Over breakfast with my daughter Imogen, I had to explain that I was not seeing ‘Bindi the Jungle Girl’ but my friend Michael Dhillon, the wine-maker and owner of Bindi Wines who has been having me up there for the last four years to tinker with him in the vineyard and winery.
So off I headed up the Calder Highway, and thankfully towards clearing skies in the west. As I pulled up to the winery, I could not help noticing that the bottling plant, a portable plant, was somewhat bigger this time around. And it was! Not only were we bottling the wine today, but we were also labelling and packaging in one hit.
It is around August each year that Bindi bottle their premium wines. Now this is not a slight on the other Bindi labels are not premium, just these bad-boys spend a little longer in barrels to eek that ‘something special’ out of them.
In previous years, Michael had enlisted family and friends to perform quite a laboured task. With about eight people, we would swap from dropping bottles in to a rinse carousel, transferring them on to a little production line and watch them get filled with wine (most of the time!) and finally hand them over to the bin stackers. Thrilling stuff, hey?
This year Michael contracted a new outfit, three guys with a great big shiny rig with all the flashy bits on it; don’t ask me what they were, they were just flashy OK. And instead of the eightish helpers, there were only five of us, plus Michael’s dad Bill and Wendy his wife.
The morning unfolded without as much as a broken bottle (to come just before the end) and the pallets were steadily filling up. I was swapping with another fellow, Jason, in stacking the pallets and slapping stickers on to boxes so as not to confuse any of the wines; so this is why I completed my Bachelor’s Degree in Viticulture. Yet as we had completed another pallet followed quickly by another and another it was becoming starkly apparent that we were going to knock this off in super quick time.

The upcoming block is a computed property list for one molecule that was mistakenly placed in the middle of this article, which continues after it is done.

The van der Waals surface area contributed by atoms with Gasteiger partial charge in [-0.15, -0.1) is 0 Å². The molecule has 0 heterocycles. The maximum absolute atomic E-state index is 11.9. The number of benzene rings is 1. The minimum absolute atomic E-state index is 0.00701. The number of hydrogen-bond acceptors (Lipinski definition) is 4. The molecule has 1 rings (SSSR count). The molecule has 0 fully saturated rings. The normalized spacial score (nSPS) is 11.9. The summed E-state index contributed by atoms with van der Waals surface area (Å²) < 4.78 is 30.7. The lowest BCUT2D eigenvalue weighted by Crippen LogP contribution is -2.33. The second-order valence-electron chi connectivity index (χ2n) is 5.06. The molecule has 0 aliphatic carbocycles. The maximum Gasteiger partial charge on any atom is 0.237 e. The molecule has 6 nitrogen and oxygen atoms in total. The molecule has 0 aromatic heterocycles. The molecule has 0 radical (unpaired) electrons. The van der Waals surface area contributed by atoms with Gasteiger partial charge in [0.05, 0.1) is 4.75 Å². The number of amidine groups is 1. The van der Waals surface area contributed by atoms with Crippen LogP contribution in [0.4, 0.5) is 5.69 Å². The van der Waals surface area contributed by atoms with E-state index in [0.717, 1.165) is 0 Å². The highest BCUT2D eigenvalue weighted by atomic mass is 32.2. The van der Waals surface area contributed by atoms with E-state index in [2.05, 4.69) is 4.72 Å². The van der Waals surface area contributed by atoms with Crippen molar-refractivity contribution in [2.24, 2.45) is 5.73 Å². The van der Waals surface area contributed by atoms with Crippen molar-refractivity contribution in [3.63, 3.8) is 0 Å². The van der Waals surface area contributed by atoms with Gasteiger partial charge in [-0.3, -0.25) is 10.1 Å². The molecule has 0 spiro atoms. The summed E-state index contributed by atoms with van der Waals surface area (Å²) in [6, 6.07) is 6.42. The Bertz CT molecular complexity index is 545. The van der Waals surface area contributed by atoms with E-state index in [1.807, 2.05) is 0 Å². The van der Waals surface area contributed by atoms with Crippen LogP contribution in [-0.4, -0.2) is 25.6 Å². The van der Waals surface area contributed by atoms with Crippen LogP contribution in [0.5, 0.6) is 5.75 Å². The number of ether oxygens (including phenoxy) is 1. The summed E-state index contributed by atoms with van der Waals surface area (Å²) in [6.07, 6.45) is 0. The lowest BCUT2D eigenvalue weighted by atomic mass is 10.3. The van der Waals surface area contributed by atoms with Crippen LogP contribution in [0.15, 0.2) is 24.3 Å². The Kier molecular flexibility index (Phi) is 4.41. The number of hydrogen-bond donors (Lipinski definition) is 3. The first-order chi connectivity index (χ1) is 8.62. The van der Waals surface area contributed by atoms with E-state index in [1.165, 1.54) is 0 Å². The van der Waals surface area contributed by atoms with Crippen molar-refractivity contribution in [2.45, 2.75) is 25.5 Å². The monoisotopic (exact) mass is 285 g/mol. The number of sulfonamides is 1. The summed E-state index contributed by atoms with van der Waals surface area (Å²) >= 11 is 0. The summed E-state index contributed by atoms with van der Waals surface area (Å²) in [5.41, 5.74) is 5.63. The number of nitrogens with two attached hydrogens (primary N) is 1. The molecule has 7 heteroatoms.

Like I said, everything was going along honky-dory like, and it was while moving another pallet in to the winery that something hit me, this whoft that smacked me right in the chops, and it was gorgeous – musk, perfume and damp earth; the Block 5 Pinot Noir was being bottled. Sexy stuff this one.
Before we knew it there were about 250 dozen neatly stacked bottles of wine all snug in their boxes ready for pick up in the coming weeks. And looking at all of this wine heaped in the winery, a real sense of achievement was shared by all who helped out.
But alas, there was a touch of sadness in all this. One of the chores I looked forward to when I was up to Bindi were the days spent in the winery labelling and packaging the wines when it was either too hot or cold in the vineyard and giggling along to ‘Tenacious D’ singing about naughty stuff – it’s a Kodak moment OK. These days are gone with the wine sitting in quiet idle already.So looking at the pallets stacked up, there was only one thing left – lunch. This year Wendy whipped up a great big pot of meat balls in a tomatoee-olive sauce with some creamy scallop potatoes. This was washed down with a few of the day’s wines with some other vintages thrown in for comparison (and just because they were there, really). It is such a privilege when you can sit there sipping some of Australia’s best wine and listen to people like Stuart Anderson and Michael Dhillon give their impressions on what we are drinking, only to have them ask you what you think of it (I also learnt not to use the descriptor ‘meaty’ when analysing wine, cos there are lots of meat out there). I seriously did not want to head back down the highway.
And so the day came to an end and for my services I was sent off with a bottle each of Block 5 Pinot Noir and Quartz Chardonnay. That is why I finished my degree in Viticulture I guess!